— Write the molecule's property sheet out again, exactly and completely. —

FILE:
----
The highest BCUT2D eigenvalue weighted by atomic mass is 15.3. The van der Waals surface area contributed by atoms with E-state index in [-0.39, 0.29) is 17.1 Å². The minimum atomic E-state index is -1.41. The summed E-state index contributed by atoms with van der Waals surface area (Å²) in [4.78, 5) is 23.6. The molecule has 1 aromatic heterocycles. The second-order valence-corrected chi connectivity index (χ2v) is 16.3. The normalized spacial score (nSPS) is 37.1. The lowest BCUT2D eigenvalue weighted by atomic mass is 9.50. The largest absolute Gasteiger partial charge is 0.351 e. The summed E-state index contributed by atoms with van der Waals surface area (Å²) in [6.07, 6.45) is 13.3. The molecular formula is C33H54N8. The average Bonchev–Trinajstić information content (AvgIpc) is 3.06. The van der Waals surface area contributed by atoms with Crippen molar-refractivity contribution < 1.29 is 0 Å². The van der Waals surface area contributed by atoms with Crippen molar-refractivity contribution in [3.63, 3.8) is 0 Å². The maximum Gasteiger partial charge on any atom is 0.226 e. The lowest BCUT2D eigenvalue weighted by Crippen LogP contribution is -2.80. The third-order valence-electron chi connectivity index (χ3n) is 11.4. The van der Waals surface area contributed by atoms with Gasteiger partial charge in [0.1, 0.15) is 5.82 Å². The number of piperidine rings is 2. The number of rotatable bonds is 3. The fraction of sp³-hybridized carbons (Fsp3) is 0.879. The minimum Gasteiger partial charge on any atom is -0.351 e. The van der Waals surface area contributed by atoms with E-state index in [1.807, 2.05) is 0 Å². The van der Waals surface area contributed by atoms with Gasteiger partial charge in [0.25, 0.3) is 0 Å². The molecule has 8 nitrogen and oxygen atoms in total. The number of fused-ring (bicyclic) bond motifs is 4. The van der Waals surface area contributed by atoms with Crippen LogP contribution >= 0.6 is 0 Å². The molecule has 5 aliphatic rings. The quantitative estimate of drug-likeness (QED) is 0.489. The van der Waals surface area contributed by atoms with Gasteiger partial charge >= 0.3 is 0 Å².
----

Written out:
The highest BCUT2D eigenvalue weighted by atomic mass is 15.3. The van der Waals surface area contributed by atoms with E-state index in [-0.39, 0.29) is 17.1 Å². The minimum atomic E-state index is -1.41. The summed E-state index contributed by atoms with van der Waals surface area (Å²) in [4.78, 5) is 23.6. The molecule has 1 aromatic heterocycles. The second-order valence-corrected chi connectivity index (χ2v) is 16.3. The normalized spacial score (nSPS) is 37.1. The lowest BCUT2D eigenvalue weighted by atomic mass is 9.50. The largest absolute Gasteiger partial charge is 0.351 e. The summed E-state index contributed by atoms with van der Waals surface area (Å²) in [6.07, 6.45) is 13.3. The molecular formula is C33H54N8. The average Bonchev–Trinajstić information content (AvgIpc) is 3.06. The van der Waals surface area contributed by atoms with Crippen molar-refractivity contribution < 1.29 is 0 Å². The van der Waals surface area contributed by atoms with Crippen molar-refractivity contribution in [3.63, 3.8) is 0 Å². The maximum Gasteiger partial charge on any atom is 0.226 e. The lowest BCUT2D eigenvalue weighted by Crippen LogP contribution is -2.80. The third-order valence-electron chi connectivity index (χ3n) is 11.4. The van der Waals surface area contributed by atoms with Gasteiger partial charge in [0.1, 0.15) is 5.82 Å². The number of piperidine rings is 2. The number of rotatable bonds is 3. The fraction of sp³-hybridized carbons (Fsp3) is 0.879. The minimum Gasteiger partial charge on any atom is -0.351 e. The van der Waals surface area contributed by atoms with E-state index in [1.807, 2.05) is 0 Å². The van der Waals surface area contributed by atoms with Gasteiger partial charge in [0.25, 0.3) is 0 Å². The molecule has 8 nitrogen and oxygen atoms in total. The number of fused-ring (bicyclic) bond motifs is 4. The van der Waals surface area contributed by atoms with Crippen LogP contribution >= 0.6 is 0 Å². The molecule has 5 aliphatic rings. The quantitative estimate of drug-likeness (QED) is 0.489. The van der Waals surface area contributed by atoms with Gasteiger partial charge >= 0.3 is 0 Å².